|Photo by David Whitaker (Wild Photo Forum)|
Scottish crossbill (en); cruza-bico-escocês (pt); bec-croisé d'Écosse (fr); piquituerto escocés (es); Schottland-kreuzschnabel (de)
This species is endemic to the Caledonian Forests of Scotland, in the eastern Highlands, with core areas in Nairn, Moray and Banff, extending down into lower Deeside, and in Sutherland.
These birds are 16 cm long and weigh 40-45 g.
The Scottish crossbill is found in semi-natural stands of Scots pine Pinus sylvestris and in conifer plantations.
They mainly feed on pine seeds, but will also eat shoots and buds. In spring they also eat insects, namely pine sawfly Neodiprion sertifer.
Scottish crossbills breed in February-June. The cup-shaped nest is made of twigs, grasses, straws and lichen, and lined with moss, feather and animal fur. The nest is usually placed in a pine tree, 5-15 m above the ground. The female lays 2-6 eggs, which she incubates alone for 13-15 days while receivinf food from the male. The chicks are fed by both parents and fledge about 3 weeks after hatching, but continue to receive food from the parents for another 10 days.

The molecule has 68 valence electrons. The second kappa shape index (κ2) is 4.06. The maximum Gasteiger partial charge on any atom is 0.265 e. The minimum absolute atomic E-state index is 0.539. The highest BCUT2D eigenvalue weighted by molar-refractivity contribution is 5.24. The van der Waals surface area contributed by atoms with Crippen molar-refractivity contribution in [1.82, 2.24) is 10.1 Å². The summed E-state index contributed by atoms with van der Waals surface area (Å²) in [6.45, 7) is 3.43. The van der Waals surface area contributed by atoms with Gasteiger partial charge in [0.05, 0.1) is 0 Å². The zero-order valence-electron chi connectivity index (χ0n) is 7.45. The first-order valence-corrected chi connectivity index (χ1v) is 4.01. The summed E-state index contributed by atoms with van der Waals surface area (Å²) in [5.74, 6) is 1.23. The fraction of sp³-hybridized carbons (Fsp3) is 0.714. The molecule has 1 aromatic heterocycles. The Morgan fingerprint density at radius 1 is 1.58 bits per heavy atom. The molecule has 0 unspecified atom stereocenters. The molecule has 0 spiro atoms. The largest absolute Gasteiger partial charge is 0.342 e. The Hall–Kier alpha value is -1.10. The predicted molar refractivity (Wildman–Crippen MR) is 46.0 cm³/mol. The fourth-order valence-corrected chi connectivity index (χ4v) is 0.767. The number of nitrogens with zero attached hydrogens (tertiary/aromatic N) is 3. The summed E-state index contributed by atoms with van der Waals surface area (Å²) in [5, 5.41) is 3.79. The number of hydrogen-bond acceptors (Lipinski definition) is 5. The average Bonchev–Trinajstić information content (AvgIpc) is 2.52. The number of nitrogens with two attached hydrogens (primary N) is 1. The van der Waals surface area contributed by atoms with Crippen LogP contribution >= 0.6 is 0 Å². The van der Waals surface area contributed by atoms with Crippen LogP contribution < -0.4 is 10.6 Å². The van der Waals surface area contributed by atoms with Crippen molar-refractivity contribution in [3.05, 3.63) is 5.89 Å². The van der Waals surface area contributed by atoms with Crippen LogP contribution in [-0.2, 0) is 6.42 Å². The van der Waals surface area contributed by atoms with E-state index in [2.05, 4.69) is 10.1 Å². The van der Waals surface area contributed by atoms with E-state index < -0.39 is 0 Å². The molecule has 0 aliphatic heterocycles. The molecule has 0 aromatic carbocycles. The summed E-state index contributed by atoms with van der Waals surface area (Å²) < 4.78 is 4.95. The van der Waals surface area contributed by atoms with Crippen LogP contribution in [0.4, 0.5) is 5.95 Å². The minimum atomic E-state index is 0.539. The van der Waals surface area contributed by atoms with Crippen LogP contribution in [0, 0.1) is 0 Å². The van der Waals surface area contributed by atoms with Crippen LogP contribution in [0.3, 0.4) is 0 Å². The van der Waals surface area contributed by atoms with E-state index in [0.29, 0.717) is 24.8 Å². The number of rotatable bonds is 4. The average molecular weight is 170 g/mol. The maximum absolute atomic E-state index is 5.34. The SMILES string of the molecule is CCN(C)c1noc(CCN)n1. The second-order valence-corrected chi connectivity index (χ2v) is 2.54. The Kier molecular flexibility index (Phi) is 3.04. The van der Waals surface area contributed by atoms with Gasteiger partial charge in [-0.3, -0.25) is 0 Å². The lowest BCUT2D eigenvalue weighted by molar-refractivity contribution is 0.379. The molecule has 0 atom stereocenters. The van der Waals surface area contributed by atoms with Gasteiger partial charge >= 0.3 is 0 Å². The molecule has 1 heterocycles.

IUCN status - LC (Least Concern)
Although this species has a small breeding range and a global population of just 13.600 individuals, the population is suspected to be stable in the absence of evidence for any declines or substantial threats. Suitable semi-natural habitats have been much reduced and fragmented in the past, but the amount of plantation woodland has increased substantially during the 20th century, so the Scottish crossbill is not considered threatened at present.